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Using Sweat Against Quakes : Volunteer labor can go far in improving safety in L.A. public schools

October 14, 1994

We know that many Los Angeles Unified School District buildings suffered extensive damage in the Northridge quake. We know that the LAUSD schools have found it difficult to climb a list of priorities that has included mending the freeways, the "ghost towns," housing and other damage. And we know that the schools haven't been able to remodel and meet building safety standards set after the 1971 Sylmar quake because the money just hasn't been there.

There are, however, some basic and necessary steps that can be taken now and that are not affected by fiscal limitations. These changes must be made to protect children, teachers and others in the event that the next major earthquake is not so kind in terms of timing and occurs during school hours. Right now, all we're hearing is a lot of griping and passing of the proverbial buck. Let's get on with it.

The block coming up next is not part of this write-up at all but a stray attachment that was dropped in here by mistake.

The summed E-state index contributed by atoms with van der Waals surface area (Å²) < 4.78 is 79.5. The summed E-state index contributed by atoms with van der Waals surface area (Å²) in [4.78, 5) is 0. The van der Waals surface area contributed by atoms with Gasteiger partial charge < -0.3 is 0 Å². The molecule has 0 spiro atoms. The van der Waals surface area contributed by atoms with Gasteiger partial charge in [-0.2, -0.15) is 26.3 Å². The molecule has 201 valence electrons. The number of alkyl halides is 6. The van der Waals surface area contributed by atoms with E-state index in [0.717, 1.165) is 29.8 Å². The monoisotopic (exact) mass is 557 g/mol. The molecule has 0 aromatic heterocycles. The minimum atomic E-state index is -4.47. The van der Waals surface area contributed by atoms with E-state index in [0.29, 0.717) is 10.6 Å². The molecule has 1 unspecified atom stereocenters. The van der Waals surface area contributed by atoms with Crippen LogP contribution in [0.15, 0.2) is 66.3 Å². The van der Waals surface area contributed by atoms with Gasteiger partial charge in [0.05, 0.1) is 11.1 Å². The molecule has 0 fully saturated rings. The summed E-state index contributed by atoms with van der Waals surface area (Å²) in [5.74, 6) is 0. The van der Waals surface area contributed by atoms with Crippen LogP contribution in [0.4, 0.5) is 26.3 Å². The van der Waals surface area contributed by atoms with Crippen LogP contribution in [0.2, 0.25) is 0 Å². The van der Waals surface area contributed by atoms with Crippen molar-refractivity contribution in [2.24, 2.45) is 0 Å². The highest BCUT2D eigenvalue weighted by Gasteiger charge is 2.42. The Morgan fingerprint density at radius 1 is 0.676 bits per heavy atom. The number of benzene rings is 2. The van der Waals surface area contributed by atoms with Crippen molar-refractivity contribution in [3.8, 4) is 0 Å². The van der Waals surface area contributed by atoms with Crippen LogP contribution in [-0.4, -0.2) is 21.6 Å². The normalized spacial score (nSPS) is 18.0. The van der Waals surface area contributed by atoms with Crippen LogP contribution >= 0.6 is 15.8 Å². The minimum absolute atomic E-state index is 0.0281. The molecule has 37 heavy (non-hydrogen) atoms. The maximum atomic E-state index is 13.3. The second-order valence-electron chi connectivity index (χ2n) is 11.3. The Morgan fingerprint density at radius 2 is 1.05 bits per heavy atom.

As the first anniversary of the Northridge temblor approaches, you can still walk into many schools and find bookcases that have not been bolted to the walls; boxes perched on high cabinets and filled with objects that could crash down; unanchored televisions on rickety carts; inadequately secured fans, overhead projectors and other large objects. In some science labs corrosive chemicals have not been strapped down.

Remedies are basic, and inexpensive for the most part. Nonetheless, there's a lot of complaining going on about whose responsibility is involved. We have an answer, and some schools have already taken appropriate action.

Teachers, administrators and other staff members, parents and students should join in to move unsecured boxes and poorly stored materials. They can spend an afternoon or evening with screwdrivers, pliers and a few hardware store items to anchor bookcases and heavy equipment. Afterward, they can all rest a little easier in the knowledge that the schools of the Los Angeles district are better prepared for the next big shake.

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